Paul does, though, believe some things many libertarians don't, and some libertarians think these issues are so important that his libertarian credentials should be revoked. For example, he'd like to eliminate Roe v. Wade and would be happy to allow states and localities to ban abortion—and personally considers abortion a moral crime.
But this position, however hard to explain to one's liberal friends who ask a libertarian about this Ron Paul guy, doesn't place him outside the libertarian pale. If you see a living human fetus as a human life the same in morally significant respects as any born human, then supporting a ban on it is as consistent with libertarianism as laws against murder.
On trade, Paul takes a position that is perfectly proper from a radical, no-compromise libertarian position. That is, he's for free trade, but against government managed trade agreements. In practice, though, this seems to block off the only way tariff reductions and eliminations actually happen in the real world, a politically tone deaf stance that makes the perfect the enemy of the good.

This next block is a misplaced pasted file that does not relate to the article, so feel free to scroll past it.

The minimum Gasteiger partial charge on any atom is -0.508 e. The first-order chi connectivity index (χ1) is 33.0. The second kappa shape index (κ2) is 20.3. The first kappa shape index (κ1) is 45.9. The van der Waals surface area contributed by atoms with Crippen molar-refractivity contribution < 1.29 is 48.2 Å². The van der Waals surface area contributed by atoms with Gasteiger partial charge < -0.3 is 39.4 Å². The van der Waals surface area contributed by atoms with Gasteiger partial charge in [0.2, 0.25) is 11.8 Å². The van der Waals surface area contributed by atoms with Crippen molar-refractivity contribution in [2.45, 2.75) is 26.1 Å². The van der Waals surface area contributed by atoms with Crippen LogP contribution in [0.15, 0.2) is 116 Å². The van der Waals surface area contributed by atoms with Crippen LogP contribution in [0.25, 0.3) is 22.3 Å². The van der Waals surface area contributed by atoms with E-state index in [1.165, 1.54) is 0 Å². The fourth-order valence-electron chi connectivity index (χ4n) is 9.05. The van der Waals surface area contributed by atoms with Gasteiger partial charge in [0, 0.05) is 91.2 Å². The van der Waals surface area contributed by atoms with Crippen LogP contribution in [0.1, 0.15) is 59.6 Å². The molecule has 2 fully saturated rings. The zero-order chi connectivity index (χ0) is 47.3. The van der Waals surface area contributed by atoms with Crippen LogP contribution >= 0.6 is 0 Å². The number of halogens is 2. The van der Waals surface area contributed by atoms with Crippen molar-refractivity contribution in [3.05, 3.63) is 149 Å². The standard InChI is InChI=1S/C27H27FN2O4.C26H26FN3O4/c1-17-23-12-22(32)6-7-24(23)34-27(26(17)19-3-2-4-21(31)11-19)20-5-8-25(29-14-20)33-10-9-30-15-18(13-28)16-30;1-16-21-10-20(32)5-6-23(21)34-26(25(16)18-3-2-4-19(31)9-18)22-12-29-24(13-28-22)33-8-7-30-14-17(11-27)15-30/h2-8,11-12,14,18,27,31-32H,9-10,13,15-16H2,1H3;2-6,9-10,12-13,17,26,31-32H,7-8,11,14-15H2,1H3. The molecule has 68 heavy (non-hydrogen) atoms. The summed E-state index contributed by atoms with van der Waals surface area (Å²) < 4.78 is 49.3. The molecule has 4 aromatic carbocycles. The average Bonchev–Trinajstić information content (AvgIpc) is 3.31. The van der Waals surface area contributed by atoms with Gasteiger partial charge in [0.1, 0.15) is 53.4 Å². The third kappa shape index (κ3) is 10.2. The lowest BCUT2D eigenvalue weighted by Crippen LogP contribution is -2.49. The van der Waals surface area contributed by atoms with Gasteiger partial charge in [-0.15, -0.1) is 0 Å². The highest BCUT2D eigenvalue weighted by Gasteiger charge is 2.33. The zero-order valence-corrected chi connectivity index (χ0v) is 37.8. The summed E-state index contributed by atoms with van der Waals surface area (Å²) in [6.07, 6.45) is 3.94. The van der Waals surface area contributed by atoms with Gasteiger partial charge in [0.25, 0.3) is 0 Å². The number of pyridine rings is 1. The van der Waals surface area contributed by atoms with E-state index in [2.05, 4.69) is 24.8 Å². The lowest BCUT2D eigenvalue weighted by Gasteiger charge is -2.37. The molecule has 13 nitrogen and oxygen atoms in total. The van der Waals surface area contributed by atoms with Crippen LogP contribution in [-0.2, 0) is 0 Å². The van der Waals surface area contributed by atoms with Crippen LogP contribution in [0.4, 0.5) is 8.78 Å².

When it comes to immigration, Paul believes the federal government can legitimately defend the border, and thinks that, in a world of government benefits and minimum wage laws, it is appropriate for government to do so stringently. I strongly disagree with how border defense has been done in practice, as do most libertarians. But as Paul told me, it doesn't mark him as essentially unlibertarian, but rather falls within a potentially legitimate set of actions for non-anarchist libertarians who do believe in the nation-state.
Paul's concern with immigration is of a piece with his right-populist strains, an obsession with "sovereignty" that feeds his fevered opposition to international trade pacts and the UN. Combined with his strong emphasis on trash-talking the Federal Reserve and advocating a return to gold, it's the sort of thing that strikes many other libertarians as, if not inherently unlibertarian, sort of cranky and kooky, and that led me to note to The New Republic that many libertarians (though not me) think of Paul as a bit of a yokel.